Without a plan, Shinneman quit her job at Gunderson. She didn’t quit with the intention of becoming a freelance contract attorney or to change careers. Instead, she left the country. While traveling abroad, an ex-Gunderson colleague reached out to her to see if she’d be interested in doing some writing for one of his clients. The client wanted to provide information to their user base on how startups use equity compensation, and needed someone to write a nuts-and-bolts guide for startup employees on how to best negotiate packages for themselves. Erin was a writer prior to law school, so this role appealed to her. Plus, she could perform this work while traveling.
When Shinneman arrived back to the States in 2016, she decided it was time to leverage her legal knowledge and writing background. She updated her LinkedIn profile to reveal her writing skills as well as her legal experience, and soon was receiving offers and inquiries via her personal and professional network. After taking her first freelance assignments from law firms, she realized how marketable and reliable her skill set was, and how much of that skill set came from her formative years in the fast-paced and high-hours BigLaw environment, as well as her knowledge of what the Silicon Valley community considers to be “market” in terms of deal provisions (e.g., the percentage of stock that founders should set aside for their early employees).
WHAT SHOULD I DO AS A LAWYER IF I WANT TO GO FREELANCE OR LOCATION-INDEPENDENT?
For junior attorneys and law students, Shinneman points to the value of top training. Junior associates should figure out what they don’t know and think they need to know to do their job on their own, and close that “training gap”. It’s about confidence – what sort of training do you need, as an attorney, to feel confident that you can speak with clients with minimal input from more experienced lawyers. Junior attorneys should shadow people, particularly senior associates who do their job very well. There is no magic number of years – Shinneman made the leap after only four and a half years in practice – it’s more of a comfort level. She articulates the litmus test as “if you are comfortable to get on a call with a client and explain to them everything that’s going on with respect to a particular matter, you’re ready to make the leap.”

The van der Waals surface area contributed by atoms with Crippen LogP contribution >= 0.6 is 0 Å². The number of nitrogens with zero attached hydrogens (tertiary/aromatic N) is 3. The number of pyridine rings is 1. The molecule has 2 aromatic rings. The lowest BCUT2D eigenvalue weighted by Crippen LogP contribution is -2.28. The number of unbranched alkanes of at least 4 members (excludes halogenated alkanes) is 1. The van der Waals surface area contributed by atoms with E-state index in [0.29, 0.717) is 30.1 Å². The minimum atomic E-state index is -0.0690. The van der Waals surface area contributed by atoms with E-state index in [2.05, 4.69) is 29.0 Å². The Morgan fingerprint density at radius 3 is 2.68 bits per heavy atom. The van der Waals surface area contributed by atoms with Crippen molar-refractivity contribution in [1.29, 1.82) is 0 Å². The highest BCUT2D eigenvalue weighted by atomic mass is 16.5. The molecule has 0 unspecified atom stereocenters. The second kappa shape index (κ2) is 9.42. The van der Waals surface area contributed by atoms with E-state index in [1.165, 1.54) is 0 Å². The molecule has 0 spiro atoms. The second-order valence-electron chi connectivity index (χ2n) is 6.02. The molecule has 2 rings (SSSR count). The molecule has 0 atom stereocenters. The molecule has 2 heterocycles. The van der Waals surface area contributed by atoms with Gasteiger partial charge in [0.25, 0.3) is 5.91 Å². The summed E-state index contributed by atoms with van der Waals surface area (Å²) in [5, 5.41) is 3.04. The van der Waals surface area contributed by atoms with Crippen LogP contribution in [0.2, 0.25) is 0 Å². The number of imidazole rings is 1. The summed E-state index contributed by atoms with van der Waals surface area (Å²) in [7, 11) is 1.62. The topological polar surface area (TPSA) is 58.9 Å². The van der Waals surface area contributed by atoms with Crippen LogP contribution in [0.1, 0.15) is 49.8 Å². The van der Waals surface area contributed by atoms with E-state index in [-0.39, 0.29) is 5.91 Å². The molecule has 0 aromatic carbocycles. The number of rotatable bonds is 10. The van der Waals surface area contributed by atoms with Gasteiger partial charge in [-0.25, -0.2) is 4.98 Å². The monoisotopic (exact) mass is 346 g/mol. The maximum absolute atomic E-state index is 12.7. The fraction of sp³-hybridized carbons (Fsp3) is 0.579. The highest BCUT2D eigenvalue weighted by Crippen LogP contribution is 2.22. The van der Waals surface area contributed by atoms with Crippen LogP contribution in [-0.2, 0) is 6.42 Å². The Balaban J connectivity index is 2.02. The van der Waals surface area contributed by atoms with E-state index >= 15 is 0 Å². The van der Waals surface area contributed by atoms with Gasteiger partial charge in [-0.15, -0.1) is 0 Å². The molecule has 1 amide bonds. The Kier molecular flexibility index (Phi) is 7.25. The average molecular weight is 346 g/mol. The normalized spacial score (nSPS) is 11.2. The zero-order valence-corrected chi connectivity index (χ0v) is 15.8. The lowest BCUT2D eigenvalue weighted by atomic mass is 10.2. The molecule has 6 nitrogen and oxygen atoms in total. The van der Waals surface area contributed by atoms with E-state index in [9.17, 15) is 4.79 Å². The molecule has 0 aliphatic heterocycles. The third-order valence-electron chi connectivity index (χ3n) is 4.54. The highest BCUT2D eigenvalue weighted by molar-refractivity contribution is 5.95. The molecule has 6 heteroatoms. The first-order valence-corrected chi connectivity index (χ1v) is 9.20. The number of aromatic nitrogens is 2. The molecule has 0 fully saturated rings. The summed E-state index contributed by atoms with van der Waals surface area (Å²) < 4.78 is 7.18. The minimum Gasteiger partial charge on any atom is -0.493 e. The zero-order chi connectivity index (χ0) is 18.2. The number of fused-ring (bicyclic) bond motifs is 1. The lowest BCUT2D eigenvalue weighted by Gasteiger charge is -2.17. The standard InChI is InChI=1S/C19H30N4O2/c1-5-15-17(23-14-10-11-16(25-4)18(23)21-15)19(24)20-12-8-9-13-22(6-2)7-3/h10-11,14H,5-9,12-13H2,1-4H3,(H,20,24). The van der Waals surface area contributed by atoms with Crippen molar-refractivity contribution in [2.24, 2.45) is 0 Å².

Mid-level and senior attorneys should be mindful of networking and relationships. There is no benefit to quitting in a “blaze of glory” which can alienate you from your future network. Make the leap in a way that maximizes your ability to maintain positive relationships with your law firm colleagues and clients – it’s from this pool where many of your freelance assignments may originate. Shinneman sourced a significant amount of work from her Gunderson contacts because she left the firm with positive relationships intact. Also, be mindful of the two-way street nature of business, perhaps by positioning yourself as one who could refer business to your former colleagues.
If you, as a lawyer, are intrigued by how freelance work can expand the possibilities of maintaining your practice outside the four walls of a traditional office space, consider whether your training and network can sustain your business if you make the leap.